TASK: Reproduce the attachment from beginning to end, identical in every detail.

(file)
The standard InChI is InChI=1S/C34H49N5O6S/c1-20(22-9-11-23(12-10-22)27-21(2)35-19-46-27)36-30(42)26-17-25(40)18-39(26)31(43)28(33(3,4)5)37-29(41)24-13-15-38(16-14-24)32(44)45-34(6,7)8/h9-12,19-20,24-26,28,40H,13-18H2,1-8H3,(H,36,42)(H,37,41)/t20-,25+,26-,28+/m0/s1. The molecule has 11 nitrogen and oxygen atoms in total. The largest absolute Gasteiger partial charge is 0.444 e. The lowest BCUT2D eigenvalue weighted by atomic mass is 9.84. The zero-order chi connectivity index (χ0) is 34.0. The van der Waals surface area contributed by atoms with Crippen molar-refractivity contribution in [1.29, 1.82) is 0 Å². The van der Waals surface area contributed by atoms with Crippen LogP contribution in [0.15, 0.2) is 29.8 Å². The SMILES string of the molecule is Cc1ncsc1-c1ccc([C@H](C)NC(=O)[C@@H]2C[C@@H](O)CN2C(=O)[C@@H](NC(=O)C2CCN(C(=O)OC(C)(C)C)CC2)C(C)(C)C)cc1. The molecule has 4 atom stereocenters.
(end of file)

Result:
The standard InChI is InChI=1S/C34H49N5O6S/c1-20(22-9-11-23(12-10-22)27-21(2)35-19-46-27)36-30(42)26-17-25(40)18-39(26)31(43)28(33(3,4)5)37-29(41)24-13-15-38(16-14-24)32(44)45-34(6,7)8/h9-12,19-20,24-26,28,40H,13-18H2,1-8H3,(H,36,42)(H,37,41)/t20-,25+,26-,28+/m0/s1. The molecule has 11 nitrogen and oxygen atoms in total. The largest absolute Gasteiger partial charge is 0.444 e. The lowest BCUT2D eigenvalue weighted by atomic mass is 9.84. The zero-order chi connectivity index (χ0) is 34.0. The van der Waals surface area contributed by atoms with Crippen molar-refractivity contribution in [1.29, 1.82) is 0 Å². The van der Waals surface area contributed by atoms with Crippen LogP contribution in [0.15, 0.2) is 29.8 Å². The SMILES string of the molecule is Cc1ncsc1-c1ccc([C@H](C)NC(=O)[C@@H]2C[C@@H](O)CN2C(=O)[C@@H](NC(=O)C2CCN(C(=O)OC(C)(C)C)CC2)C(C)(C)C)cc1. The molecule has 4 atom stereocenters.